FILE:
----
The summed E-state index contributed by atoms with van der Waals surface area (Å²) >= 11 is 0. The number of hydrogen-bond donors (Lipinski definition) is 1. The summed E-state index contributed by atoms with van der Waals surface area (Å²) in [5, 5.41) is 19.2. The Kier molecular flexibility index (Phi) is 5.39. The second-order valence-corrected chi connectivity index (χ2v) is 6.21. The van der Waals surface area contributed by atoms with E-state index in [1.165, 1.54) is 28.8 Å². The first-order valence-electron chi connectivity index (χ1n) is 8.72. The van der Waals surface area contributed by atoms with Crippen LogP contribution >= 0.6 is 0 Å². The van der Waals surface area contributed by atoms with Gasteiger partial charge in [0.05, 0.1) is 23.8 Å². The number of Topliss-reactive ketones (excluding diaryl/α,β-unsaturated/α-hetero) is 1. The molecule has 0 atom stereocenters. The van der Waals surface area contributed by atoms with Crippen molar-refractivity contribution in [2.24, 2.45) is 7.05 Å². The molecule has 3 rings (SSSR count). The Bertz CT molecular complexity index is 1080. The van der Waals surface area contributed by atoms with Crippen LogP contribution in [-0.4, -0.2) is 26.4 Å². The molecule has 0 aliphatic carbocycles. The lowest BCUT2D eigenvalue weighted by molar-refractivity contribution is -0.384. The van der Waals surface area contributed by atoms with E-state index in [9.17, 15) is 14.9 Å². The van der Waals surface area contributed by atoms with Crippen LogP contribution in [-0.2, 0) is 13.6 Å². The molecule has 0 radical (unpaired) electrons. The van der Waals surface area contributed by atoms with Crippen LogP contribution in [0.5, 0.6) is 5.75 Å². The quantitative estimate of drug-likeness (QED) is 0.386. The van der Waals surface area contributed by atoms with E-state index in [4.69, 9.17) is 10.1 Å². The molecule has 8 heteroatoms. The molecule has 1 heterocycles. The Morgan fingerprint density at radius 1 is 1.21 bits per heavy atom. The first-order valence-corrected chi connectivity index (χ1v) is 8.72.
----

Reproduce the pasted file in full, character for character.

The summed E-state index contributed by atoms with van der Waals surface area (Å²) >= 11 is 0. The number of hydrogen-bond donors (Lipinski definition) is 1. The summed E-state index contributed by atoms with van der Waals surface area (Å²) in [5, 5.41) is 19.2. The Kier molecular flexibility index (Phi) is 5.39. The second-order valence-corrected chi connectivity index (χ2v) is 6.21. The van der Waals surface area contributed by atoms with E-state index in [1.165, 1.54) is 28.8 Å². The first-order valence-electron chi connectivity index (χ1n) is 8.72. The van der Waals surface area contributed by atoms with Crippen LogP contribution >= 0.6 is 0 Å². The van der Waals surface area contributed by atoms with Gasteiger partial charge in [0.05, 0.1) is 23.8 Å². The number of Topliss-reactive ketones (excluding diaryl/α,β-unsaturated/α-hetero) is 1. The molecule has 0 atom stereocenters. The van der Waals surface area contributed by atoms with Crippen molar-refractivity contribution in [2.24, 2.45) is 7.05 Å². The molecule has 3 rings (SSSR count). The Bertz CT molecular complexity index is 1080. The van der Waals surface area contributed by atoms with Crippen LogP contribution in [-0.4, -0.2) is 26.4 Å². The molecule has 0 aliphatic carbocycles. The lowest BCUT2D eigenvalue weighted by molar-refractivity contribution is -0.384. The van der Waals surface area contributed by atoms with E-state index in [9.17, 15) is 14.9 Å². The van der Waals surface area contributed by atoms with Crippen LogP contribution in [-0.2, 0) is 13.6 Å². The molecule has 0 radical (unpaired) electrons. The van der Waals surface area contributed by atoms with Crippen LogP contribution in [0.5, 0.6) is 5.75 Å². The quantitative estimate of drug-likeness (QED) is 0.386. The van der Waals surface area contributed by atoms with E-state index in [4.69, 9.17) is 10.1 Å². The molecule has 8 heteroatoms. The molecule has 1 heterocycles. The Morgan fingerprint density at radius 1 is 1.21 bits per heavy atom. The first-order valence-corrected chi connectivity index (χ1v) is 8.72.